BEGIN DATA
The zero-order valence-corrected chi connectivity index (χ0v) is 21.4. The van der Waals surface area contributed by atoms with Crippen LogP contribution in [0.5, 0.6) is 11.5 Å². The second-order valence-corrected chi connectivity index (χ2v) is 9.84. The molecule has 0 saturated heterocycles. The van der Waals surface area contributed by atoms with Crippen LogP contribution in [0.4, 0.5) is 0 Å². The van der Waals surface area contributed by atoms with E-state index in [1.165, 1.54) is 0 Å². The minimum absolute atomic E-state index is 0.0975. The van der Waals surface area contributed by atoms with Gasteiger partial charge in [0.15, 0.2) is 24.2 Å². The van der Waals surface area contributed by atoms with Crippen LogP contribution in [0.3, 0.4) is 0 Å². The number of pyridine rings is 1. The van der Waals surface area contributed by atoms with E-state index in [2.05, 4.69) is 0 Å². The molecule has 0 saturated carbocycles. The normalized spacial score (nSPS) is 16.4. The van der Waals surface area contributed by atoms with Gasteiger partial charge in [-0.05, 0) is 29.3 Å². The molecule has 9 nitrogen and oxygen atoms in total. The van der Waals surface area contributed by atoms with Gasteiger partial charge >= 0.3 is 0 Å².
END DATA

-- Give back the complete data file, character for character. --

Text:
The zero-order valence-corrected chi connectivity index (χ0v) is 21.4. The van der Waals surface area contributed by atoms with Crippen LogP contribution in [0.5, 0.6) is 11.5 Å². The second-order valence-corrected chi connectivity index (χ2v) is 9.84. The molecule has 0 saturated heterocycles. The van der Waals surface area contributed by atoms with Crippen LogP contribution in [0.4, 0.5) is 0 Å². The van der Waals surface area contributed by atoms with E-state index in [1.165, 1.54) is 0 Å². The minimum absolute atomic E-state index is 0.0975. The van der Waals surface area contributed by atoms with Gasteiger partial charge in [0.15, 0.2) is 24.2 Å². The van der Waals surface area contributed by atoms with Crippen LogP contribution in [0.3, 0.4) is 0 Å². The number of pyridine rings is 1. The van der Waals surface area contributed by atoms with E-state index in [2.05, 4.69) is 0 Å². The molecule has 0 saturated carbocycles. The normalized spacial score (nSPS) is 16.4. The van der Waals surface area contributed by atoms with Gasteiger partial charge in [-0.05, 0) is 29.3 Å². The molecule has 9 nitrogen and oxygen atoms in total. The van der Waals surface area contributed by atoms with Gasteiger partial charge >= 0.3 is 0 Å².